Joaquin Becoming a Powerful Hurricane – Increasing Risk to the United States

   Posted by Levi at 12:05am on October 1, 2015


15 comments

   

Comments

  • Carol Mahler says:

    Levi, thanks for another informative, professional video update. I repost this to my page since I have friends/relatives from the Carolinas to Maine Always appreciate your presentations!

  • Anonymous says:

    Man made. I wont harrp on it

  • Greg says:

    Levi I have been watching your vidieos for several years you are good.Levi I have a question?I live in mobile Alabama mets keep saying that the gulf is shut down the rest of hurricane season what do you think?

    • Levi says:

      Thanks Greg. The hurricane season is not yet over. The Gulf of Mexico has had hurricanes as late as November in the past. Tropical activity in El Nino seasons like this one is usually lower than normal in the fall, but that is not a guarantee.

  • Mark says:

    Brilliant video, Levi!
    This season my boat is near Beaufort North Carolina. We were hit last year by Gonzali in St Martin so i really don’t want to be dusted up again.
    So please send it off on the Euro track into the mid atl:)

  • natureobs says:

    Thanks so much Levi. Well done. I am always eager to watch you videos, I just don’t always have time to comment.

    I hope school is going well for you. I can’t imagine it going otherwise.

  • Logan says:

    Thank you as always for the best forcast out there. I’ve been following you very close for many years I live in NJ and am an avid surfer. My question is why does this storm have a huge amount of swell associated with it? I’ve never have seen swell models with a large purple/white blob in the middle of the eastern seaboard.

  • Reid says:

    Well I just learned something new. A “cutoff” low and a hurricane will try to rotate around one another.

    Thanks for that “tidbit,” Mr. Cowan.

    I guess if the remnants of Ida were stronger, we’d have more to worry about.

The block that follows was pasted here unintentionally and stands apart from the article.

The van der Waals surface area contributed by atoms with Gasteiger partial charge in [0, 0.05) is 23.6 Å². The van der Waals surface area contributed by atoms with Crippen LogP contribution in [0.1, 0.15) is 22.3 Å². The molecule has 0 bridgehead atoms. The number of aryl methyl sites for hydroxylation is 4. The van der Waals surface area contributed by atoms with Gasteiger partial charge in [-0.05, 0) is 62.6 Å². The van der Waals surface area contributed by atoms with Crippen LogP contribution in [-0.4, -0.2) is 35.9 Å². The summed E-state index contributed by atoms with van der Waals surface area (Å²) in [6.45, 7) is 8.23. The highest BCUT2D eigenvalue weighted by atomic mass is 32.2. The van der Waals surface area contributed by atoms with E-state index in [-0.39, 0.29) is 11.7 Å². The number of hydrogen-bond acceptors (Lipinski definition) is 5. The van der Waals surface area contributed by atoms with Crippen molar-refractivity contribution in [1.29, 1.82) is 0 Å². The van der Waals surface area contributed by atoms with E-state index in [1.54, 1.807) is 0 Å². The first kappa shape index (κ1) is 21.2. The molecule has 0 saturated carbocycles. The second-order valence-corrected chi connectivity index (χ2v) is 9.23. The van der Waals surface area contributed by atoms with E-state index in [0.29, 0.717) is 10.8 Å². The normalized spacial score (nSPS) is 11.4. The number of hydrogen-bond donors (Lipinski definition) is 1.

I also think at the time you were making this video, the storm took a jog to the south. I’ve been watching the microwave imagery here, http://tropic.ssec.wisc.edu/real-time/mimic-tc/2015_11L/webManager/mainpage.html and you can see that when it transitioned from a TS to a hurricane, it took that jog south, or appeared to.

  • JD says:

    Levi – have enjoyed watching your videos here and reading your posts over at Dr. Masters site for quite a while now.

    Now that we’re ~18 hours from your latest video, it appears that Joaquin has intensified into a major sooner than initially anticipated. It isn’t necessarily a large system, but it certainly isn’t small –

    Would a deeper, stronger low “feel” the trough quicker, regardless of size? Wouldn’t that accelerate Joaquin’s path north, and then due to it’s negative tilt, east? Seems to me the deeper and stronger Joaquin becomes, the greater the chance of a US hit.

    Look forward to your next update on this possibly historic storm.

  • Joe says:

    I see this as a major hurricane impacting portions of New York, and New Jersey States. This will not be a catastrophic rain maker if nothing else.

  • Joe says:

    (Correction)

    I see this as a major hurricane impacting portions of New York, and New Jersey States. This will be a catastrophic rain maker if nothing else.

  • Reid says:

    I’m a little disappointed that we haven’t seen an update here in 24 hours, given the enormity of the situation.

    Perhaps ” tidbits,” is a fitting name for this site. Perhap is a fitting name for this place, more like tiny scraps, really.

  • nhl 17 says:

    Many thanks! It is definitely an impressive web page!.
    nhl 17 http://wanc.org.za/forum/topic/826

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